Tracy teen’s celebratory return to school following cardiac arrest

A convoy fit for a president arrived at a Tracy home Monday morning to surprise a 13-year-old who recently returned home from the hospital after a cardiac arrest at school last month. 

Dozens of Tracy police cruisers, two motorcycles and an armored truck rolled up in front of Heather Freligh’s house to escort her to school and let her ride in the bearcat. 

Tracy police Officer Alex Contreras, who did lifesaving CPR on Heather knocked on the door and hugged the eighth grader before she walked past a line of officers in the driveway clapping and cheering her on.

"I’m just shocked," she said. "I’m grateful for what they did to help save me."

Heather was taking a test at Art Freiler School on Sept. 22 when classmates say they heard heavy breathing, saw her slump over her desk, and then collapse on the floor.

"It was just so scary because she just fell out of her chair and no one knew what was going on," friend McKenna Adamo said. "All of us were just praying and hoping for the best."

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Heather stopped breathing. Her lips turned blue. And the principal and Contreras started CPR until paramedics arrived.

It wasn’t until 24 hours later that Heather regained consciousness in the hospital, her parents previously told KTVU.

For more than three weeks, she’s undergone tests and surgery to have a defibrillator implanted in her. It is not clear what may have caused her sudden cardiac arrest.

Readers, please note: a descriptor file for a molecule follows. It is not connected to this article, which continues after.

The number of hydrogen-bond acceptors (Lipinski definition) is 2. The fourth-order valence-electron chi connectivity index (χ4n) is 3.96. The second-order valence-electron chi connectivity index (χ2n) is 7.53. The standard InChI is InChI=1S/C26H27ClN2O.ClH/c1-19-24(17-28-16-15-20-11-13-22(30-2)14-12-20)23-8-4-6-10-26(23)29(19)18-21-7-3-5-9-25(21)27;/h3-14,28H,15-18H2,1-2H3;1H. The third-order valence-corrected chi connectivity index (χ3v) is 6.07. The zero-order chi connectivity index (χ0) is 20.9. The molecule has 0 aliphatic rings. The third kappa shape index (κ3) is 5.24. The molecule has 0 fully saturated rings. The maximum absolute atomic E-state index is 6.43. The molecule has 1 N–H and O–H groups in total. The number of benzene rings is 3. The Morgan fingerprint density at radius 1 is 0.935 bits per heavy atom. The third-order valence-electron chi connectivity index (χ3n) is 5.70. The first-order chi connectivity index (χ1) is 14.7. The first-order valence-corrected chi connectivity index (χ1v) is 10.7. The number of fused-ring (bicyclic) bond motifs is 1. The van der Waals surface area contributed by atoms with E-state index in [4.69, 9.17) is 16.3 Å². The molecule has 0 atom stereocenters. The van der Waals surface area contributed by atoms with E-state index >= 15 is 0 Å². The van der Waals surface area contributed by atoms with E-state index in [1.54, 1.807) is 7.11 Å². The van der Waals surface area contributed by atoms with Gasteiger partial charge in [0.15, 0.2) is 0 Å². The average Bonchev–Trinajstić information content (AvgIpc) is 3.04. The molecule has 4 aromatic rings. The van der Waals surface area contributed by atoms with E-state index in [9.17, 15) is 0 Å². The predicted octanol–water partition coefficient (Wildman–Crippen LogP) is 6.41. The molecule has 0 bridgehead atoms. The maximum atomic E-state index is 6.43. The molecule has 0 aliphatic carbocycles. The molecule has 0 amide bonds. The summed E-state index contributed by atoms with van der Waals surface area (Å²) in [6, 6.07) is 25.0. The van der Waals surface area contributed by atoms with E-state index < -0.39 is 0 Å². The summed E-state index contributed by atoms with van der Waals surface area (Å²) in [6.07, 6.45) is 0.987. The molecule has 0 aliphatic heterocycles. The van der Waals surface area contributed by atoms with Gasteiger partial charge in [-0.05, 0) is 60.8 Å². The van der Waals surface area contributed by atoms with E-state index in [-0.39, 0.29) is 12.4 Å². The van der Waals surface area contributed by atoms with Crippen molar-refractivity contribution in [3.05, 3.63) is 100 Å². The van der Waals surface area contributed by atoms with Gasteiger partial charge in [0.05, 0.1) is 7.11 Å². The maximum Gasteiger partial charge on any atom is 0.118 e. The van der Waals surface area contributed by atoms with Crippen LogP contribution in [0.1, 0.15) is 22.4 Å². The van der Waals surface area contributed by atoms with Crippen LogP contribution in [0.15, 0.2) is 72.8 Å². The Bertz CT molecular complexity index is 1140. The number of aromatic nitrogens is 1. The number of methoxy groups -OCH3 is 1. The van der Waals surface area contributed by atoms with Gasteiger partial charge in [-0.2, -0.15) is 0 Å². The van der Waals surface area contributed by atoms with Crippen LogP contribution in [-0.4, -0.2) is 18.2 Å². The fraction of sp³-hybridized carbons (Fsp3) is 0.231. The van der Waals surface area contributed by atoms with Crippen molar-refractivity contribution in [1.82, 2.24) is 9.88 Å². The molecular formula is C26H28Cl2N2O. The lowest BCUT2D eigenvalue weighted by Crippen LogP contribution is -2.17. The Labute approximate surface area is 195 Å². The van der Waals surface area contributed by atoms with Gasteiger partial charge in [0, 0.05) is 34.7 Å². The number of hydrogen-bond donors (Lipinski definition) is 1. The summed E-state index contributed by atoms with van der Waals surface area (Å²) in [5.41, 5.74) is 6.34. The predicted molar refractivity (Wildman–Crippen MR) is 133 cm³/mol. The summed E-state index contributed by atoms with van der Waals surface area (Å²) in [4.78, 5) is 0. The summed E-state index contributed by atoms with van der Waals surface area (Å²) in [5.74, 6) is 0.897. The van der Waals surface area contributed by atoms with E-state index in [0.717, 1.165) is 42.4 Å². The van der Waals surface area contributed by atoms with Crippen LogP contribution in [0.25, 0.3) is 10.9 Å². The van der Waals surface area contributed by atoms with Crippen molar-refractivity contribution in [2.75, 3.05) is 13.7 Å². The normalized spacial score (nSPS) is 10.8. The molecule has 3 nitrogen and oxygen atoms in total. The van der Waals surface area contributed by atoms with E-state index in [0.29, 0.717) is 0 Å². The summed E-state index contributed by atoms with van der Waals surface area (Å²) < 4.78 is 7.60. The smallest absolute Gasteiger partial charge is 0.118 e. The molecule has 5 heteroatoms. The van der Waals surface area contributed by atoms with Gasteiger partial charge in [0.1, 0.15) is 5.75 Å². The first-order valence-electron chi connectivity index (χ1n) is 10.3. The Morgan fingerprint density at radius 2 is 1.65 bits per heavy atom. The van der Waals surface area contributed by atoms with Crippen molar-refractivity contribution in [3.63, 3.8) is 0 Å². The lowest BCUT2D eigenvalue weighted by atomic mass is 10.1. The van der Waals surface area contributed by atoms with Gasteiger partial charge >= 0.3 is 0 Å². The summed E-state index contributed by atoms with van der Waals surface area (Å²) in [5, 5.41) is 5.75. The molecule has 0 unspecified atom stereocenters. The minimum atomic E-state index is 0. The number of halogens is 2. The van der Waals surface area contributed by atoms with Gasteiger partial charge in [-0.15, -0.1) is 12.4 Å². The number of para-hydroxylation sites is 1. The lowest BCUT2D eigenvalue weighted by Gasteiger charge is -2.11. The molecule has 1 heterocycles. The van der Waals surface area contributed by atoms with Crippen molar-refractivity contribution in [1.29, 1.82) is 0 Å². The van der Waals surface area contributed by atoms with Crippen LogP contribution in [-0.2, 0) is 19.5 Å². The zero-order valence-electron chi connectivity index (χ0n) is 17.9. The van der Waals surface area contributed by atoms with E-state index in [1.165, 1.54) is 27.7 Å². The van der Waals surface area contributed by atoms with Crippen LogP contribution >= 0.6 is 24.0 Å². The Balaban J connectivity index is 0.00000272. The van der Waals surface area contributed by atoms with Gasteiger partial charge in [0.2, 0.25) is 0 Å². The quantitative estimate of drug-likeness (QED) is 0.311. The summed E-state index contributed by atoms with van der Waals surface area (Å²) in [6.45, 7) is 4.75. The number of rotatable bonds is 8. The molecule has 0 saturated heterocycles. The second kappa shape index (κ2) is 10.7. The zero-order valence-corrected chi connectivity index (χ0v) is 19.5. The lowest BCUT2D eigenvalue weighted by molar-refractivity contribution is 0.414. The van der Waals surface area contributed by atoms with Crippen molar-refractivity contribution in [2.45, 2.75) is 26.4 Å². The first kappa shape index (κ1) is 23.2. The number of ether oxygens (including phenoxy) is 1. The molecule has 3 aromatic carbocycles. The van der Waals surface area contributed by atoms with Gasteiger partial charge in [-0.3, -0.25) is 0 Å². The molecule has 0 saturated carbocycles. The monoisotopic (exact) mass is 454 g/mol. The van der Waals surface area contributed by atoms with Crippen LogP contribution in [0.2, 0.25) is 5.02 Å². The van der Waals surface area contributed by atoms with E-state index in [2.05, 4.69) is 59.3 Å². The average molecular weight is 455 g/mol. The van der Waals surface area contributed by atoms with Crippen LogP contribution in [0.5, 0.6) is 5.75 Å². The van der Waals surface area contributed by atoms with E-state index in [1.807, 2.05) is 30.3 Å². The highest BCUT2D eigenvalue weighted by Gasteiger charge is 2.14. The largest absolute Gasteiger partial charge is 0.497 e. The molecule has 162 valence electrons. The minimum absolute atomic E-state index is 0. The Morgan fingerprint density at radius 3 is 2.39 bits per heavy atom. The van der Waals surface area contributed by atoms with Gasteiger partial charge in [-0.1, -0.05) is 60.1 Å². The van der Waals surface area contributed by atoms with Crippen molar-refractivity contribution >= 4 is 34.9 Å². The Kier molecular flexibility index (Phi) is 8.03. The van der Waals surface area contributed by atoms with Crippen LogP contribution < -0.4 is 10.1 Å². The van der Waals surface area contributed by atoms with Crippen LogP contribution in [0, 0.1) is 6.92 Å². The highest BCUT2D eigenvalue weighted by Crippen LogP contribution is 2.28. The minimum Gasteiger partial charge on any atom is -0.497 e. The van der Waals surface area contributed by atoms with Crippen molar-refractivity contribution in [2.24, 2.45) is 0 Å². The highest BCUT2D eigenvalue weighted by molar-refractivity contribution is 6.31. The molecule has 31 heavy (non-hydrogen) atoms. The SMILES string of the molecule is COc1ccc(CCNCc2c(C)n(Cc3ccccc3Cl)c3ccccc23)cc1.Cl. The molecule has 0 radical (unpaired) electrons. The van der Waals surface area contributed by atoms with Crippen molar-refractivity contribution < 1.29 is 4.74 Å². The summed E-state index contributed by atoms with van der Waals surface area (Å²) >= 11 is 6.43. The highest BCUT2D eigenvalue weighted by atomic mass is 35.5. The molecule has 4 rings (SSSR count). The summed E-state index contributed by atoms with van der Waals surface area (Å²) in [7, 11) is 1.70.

One of Heather’s best friends remembers the frantic moments in class when she called 911 and spoke with a dispatcher.

"I told her we had a student that was passed out and that we needed help and I told them the address," Malyna Torres-Melton said. "It wasn’t the same when she was gone and everybody’s happy to see her today."

Sirens and horns blared as Heather's motorcade showed up at the school Monday to find fire trucks, firefighters, paramedics, school leaders, friends and family anxiously waiting for her arrival.

One by one, first responders shook hands or hugged Heather and offered kind words including "I’m proud of you," and "You’re awesome."

Heather quickly became overwhelmed as her father, Derek Freligh began to tear up and shouted for everyone to gather around, so he could share his feelings.

"I can’t tell you how thankful we are as a family that everybody did their job that day," he said. "[Your] training kicked in, everybody kept their composure, and we had a miracle turnout. That doesn’t always happen and that means the world to us…thank you so much."

Freligh is an Alameda County Sheriff’s deputy and said he understands when seconds count, as do the dozens of emergency personnel who rallied around Heather.

"These are the high-stress moments that we train for," paramedic Mason Vickers said. "This is a really good outcome…so to be able to see it and celebrate it is an awesome thing."

Care was seen and shown by her closest classmates who had T-shirts made in her honor, sporting her number 7 she wears on the basketball court.

"It feels really great because I get to have my friend back," said friend Joey Russell. "It sort of feels normal again."

An active and athletic teenager, Heather is wearing a sling for at least several weeks to avoid removing the wires connecting her defibrillator to her heart.

"I’m just so happy that you’re back," Adamo said of Heather. "I love you so much and I’m so grateful."

Heather cried. She laughed. And she said she was just glad to be back at school.

"I never knew this many people cared," said Heather. "Always be grateful for what you have. Cherish every moment."

Brooks Jarosz is a reporter for KTVU. Email him at and follow him on Facebook and X @BrooksKTVU